The Rev. Geraldo Pinero endorses several so-called multilevel marketing companies on Facebook, blogs and other online posts that include his real name, photo and parish address.
The 46-year-old pastor also appears, sans religious collar, wearing a sweater or velvet blazer and talking about his goal of earning "extra income on the side." He promises recruits they can make thousands of dollars a month selling candles or life coaching or other services.
"Many folks are struggling financially during these very difficult economic times. This is why I have gotten involved in some unique, legit and effective money making programs - to help us get out of this awful financial rut," Pinero said in hawking the candles.
The Archdiocese of Philadelphia bans priests from such secular work, spokeswoman Donna Farrell said. Officials at the archdiocese were unaware of Pinero's online activities, she said.
The Federal Communications Commission has warned that some multilevel or "network" marketing plans, which offer commissions for signing up other sellers, are dubious pyramid schemes.
None of the companies that Pinero endorsed have been charged with wrongdoing by the FCC, spokeswoman Elizabeth Lordan said Tuesday.
Pinero did not return e-mail messages this week seeking comment, and a brother in Philadelphia declined to comment on the raid.
Pinero leads the Incarnation of Our Lord parish in North Philadelphia, where Masses are said in English, Spanish, Creole and Portuguese, and the welcome sign boasts: "where the world meets."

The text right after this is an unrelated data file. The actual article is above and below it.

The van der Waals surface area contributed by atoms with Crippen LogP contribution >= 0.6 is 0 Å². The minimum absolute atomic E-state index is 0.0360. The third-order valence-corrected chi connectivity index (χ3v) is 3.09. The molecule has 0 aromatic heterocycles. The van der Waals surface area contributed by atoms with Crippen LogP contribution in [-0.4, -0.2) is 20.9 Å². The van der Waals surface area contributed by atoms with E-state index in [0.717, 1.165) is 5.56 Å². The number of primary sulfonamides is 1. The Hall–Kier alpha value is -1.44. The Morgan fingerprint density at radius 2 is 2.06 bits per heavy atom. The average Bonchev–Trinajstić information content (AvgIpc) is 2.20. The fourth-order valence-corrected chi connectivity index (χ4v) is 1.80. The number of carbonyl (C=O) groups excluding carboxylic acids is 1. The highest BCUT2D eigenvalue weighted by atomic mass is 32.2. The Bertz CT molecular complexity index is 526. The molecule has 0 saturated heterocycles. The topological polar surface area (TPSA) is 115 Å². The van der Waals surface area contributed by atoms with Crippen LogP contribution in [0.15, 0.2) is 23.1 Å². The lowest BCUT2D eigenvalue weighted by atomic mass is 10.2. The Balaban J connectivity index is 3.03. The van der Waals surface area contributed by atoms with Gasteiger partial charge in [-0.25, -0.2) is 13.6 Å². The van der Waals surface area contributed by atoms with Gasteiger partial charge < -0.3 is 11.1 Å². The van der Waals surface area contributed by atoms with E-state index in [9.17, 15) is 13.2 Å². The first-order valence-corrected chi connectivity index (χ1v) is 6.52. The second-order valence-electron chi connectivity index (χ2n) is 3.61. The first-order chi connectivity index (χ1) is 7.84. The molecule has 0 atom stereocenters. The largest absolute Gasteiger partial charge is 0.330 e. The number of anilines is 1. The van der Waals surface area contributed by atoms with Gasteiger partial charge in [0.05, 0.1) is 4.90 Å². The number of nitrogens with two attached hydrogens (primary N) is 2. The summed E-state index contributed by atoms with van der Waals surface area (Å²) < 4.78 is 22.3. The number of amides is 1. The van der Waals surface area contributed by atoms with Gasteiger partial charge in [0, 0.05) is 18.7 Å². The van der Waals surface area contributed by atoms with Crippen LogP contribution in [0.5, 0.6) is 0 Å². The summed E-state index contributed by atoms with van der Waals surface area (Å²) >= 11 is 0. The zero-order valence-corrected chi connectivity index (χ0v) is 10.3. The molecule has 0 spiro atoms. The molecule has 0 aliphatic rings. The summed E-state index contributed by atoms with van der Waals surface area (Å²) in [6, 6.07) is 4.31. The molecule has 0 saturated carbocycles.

Parishioners, many elderly, speak warmly of Pinero as a hardworking, devoted pastor known as Father Jerry. The church's ministries include a busy food pantry, outreach to Haitian Catholics and nursing and senior services.
"I am looking forward to great things in 2010," Pinero wrote on his blog, endorsing one of the get-rich strategies, "along with good people to share them with."
On Nov. 16, U.S. Immigration and Customs Enforcement agents descended on the church rectory, leaving with a computer. To thwart fears of a parish-related immigration raid, ICE spokesman Mark Medvesky disclosed that the investigation was a criminal matter unrelated to anyone's immigration status.
The enforcement division's work includes drug crimes, cybercrimes, overseas sex tourism, child pornography and child exploitation.
Pinero stepped down after the raid "for the good of the parish pending the outcome of this investigation," the archdiocese said in a statement. Parishioners were told at Mass that he is on a "much-needed spiritual retreat."
Pinero, a U.S. citizen, was born into a Puerto Rican family in Brooklyn and raised in Philadelphia. He worked at Incarnation from 1991 to 1997 before taking a three-year leave of absence, residing during the break at church facilities in Philadelphia. Farrell declined to comment Tuesday on the reason for the leave, calling it a personnel matter.
Pinero went to a suburban parish in 2000 and returned to Incarnation in 2003, where he became pastor the following year.